And very often, the message gets lost along the way.
David Taylor writes in a completely different way to any other writer I've interviewed. He calls it predictive persuasion, and he's refreshingly unapologetic about the simplicity of his message and the directness of his style.
Here's why - he cares more about what people do than what people think of him.
'I don't really mind what they think of The Naked Leader or the message. I just want people to fulfil their own potential in their own way in the very short time that we each have on this planet and it is a very short time indeed.'
There's so much here to inspire and challenge you about how and why you write. And even more to challenge you about how you live.
One of the first episodes of The Extraordinary Business Book Club podcast featured an interview with Michael E. Gerber talking about one of the most extraordinary business books of all time - The E-Myth Revisited. So it feels very appropriate that we end 2016 with Michael talking about his new book, Beyond the E-Myth: The Evolution of an Enterprise: From a Company of One to a Company of 1000.
Michael turned 80 in 2016, but both the book and the interview demonstrate that his passion for helping small business owners achieve success hasn't dimmed since the E-Myth was first published in 1985, in fact the sense of urgency and passion is if anything greater.
There are big questions in this episode, and the turn of the year is the perfect time to face them.
"Look at yourself more seriously. Stop thinking about how you're going to get by and start pondering what you're going to leave behind."
New to the Club? Missed a few episodes? Or just want to revisit some of the most mind-tingling insights from recent guests?
This is the place to start. A few selected highlights from episodes 31-39, including:
Think of it as an early Christmas present. You're welcome.
You know about the Curve, even if you don’t think of it in those terms. You’ve noticed how successful businesses have been developing offerings at a wide variety of price points, and how they’ve been focusing particularly on giving stuff away in order to get people’s attention and engagement. You probably do it yourself – it’s the entire principle behind content marketing, in fact. But have you thought strategically about how and where your book fits in?
Nicholas Lovell, this week’s guest in The Extraordinary Business Book Club and author of The Curve: Freeloaders, Superfans and the Future of Business, explains it further:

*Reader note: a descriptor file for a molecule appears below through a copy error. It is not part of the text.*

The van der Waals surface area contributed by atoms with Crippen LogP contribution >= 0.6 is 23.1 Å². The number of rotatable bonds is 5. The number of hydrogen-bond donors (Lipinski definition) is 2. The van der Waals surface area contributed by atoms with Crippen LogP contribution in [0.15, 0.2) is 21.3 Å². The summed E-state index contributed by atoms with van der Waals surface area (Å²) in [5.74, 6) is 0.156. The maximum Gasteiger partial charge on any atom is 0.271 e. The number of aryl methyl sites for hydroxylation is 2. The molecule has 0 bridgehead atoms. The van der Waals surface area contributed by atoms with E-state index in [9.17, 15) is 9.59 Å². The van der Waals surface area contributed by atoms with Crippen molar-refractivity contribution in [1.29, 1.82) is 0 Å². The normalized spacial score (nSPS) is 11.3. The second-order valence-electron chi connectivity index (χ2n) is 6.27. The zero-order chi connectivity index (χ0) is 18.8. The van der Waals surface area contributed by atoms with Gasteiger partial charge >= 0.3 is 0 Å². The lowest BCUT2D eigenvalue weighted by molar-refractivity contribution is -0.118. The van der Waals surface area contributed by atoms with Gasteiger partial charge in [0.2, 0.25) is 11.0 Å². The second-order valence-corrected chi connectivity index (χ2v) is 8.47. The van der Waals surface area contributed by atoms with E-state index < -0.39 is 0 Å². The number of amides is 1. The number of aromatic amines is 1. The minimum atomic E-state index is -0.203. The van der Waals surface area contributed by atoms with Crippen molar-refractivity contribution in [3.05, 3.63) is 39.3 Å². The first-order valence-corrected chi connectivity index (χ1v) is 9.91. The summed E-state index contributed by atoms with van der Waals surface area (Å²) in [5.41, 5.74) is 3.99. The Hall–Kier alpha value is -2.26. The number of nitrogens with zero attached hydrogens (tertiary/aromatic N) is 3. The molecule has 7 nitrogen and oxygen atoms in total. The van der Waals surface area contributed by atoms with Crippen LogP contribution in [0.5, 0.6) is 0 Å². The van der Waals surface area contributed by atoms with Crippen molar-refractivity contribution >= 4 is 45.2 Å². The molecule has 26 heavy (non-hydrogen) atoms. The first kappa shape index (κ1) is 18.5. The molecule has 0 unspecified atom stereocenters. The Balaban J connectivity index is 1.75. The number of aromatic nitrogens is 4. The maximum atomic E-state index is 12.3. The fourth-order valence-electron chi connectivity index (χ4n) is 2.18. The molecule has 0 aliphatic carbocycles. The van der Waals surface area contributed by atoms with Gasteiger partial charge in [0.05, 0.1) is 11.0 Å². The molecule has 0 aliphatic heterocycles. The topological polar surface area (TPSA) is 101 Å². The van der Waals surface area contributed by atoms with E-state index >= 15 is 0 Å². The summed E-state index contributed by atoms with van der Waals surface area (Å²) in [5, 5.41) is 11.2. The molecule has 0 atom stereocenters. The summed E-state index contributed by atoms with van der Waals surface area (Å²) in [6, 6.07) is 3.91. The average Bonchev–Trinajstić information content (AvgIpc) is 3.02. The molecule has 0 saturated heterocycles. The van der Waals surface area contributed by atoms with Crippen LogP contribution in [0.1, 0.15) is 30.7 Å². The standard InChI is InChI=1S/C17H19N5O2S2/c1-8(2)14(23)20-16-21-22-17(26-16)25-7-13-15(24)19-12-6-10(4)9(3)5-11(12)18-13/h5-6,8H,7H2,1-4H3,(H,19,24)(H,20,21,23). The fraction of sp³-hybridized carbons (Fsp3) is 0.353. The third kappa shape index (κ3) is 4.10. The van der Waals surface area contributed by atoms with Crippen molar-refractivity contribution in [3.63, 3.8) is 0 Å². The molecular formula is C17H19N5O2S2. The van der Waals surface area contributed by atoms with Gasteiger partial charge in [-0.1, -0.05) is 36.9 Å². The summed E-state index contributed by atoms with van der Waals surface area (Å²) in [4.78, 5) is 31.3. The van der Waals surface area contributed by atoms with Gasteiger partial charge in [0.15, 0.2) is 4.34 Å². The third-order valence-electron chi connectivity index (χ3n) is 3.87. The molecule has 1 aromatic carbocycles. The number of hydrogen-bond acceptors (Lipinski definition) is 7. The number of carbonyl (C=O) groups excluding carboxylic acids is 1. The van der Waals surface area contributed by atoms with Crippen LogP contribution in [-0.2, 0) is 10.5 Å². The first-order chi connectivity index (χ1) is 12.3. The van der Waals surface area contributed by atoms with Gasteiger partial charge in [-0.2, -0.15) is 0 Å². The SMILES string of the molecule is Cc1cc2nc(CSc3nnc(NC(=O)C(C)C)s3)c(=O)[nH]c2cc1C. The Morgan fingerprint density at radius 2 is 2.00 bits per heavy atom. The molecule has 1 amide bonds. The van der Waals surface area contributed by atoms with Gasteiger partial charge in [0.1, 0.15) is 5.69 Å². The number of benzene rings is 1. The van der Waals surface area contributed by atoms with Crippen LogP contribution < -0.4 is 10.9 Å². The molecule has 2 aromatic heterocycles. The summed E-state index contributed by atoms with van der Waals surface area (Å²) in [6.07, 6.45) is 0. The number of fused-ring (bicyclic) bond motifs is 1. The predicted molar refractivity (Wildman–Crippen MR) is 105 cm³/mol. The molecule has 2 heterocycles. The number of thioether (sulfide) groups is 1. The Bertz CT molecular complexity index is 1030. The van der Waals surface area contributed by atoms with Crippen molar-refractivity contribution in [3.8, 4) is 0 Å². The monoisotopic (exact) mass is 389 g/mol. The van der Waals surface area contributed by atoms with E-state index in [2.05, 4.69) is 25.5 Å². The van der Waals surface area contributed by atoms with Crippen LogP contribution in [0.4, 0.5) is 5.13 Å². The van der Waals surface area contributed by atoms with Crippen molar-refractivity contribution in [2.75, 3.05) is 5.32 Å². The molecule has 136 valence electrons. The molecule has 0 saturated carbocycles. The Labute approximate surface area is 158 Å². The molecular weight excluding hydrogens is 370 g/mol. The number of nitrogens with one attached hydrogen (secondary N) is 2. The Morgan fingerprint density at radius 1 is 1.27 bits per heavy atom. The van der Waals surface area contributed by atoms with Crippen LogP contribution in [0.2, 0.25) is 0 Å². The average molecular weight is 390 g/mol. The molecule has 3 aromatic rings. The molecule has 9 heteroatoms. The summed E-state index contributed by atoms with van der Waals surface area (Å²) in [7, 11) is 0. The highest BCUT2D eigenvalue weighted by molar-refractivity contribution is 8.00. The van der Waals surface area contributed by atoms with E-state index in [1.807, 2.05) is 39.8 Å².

‘The Curve comes in three parts. You have to find an audience. That probably, but doesn't necessarily, involve free. You have to earn the right to talk to them again. It's no good having a newsletter that you get people to sign up for if they immediately unsubscribe because your content is boring and rubbish. Then, having done those two things, found them and got the right to talk to them again, you have to let those people who really want to spend money with you, the people who love what you do, the Superfans, spend lots of money on things they really value.’
Your job, and your book's job, is to move people along that curve. Your potential superfans will finish your book and say to themselves, ‘That was great! Now what?’ This week's episode will help you give them a good answer.
I'm fed up with saying, 'I haven't got enough time. I want to have a different conversation about time.'
Grace Marshall was naturally disorganised, but also incurably impatient. She therefore decided the only way to make sure she was able to develop her business while raising a young family was to get really, really good at managing her time more effectively.
She got so good at it that she became the first female Productivity Ninja with Think Productive and has written two books on the subject. As you might expect, she has some kick-ass tips for writers to overcome procrastination and get the book written (and you'll be glad to hear she found it hard too!).
Essential listening for anyone who has 'write book' on their to-do list.
Robin Waite was a web designer who got increasingly frustrated with clients who only thought about websites. He understood, although they didn't, that your website is only part of your online strategy and your personal brand. Online Business Startup was written out of frustration, but the result was the transformation of Rob's own personal brand.
This is also a masterclass in how to write a book at speed: despite having a new baby and a full-time job, Rob managed to dictate, transcribe and edit his bestselling book in just six weeks, and he shares the full details of how he did it in this interview.
'My book's sold several thousand copies, my videos are going into tens of thousands of views across Facebook and Youtube and Vimeo. I've couldn't have had that impact, without having the book and the personal brand and this whole ecosystem set around it.'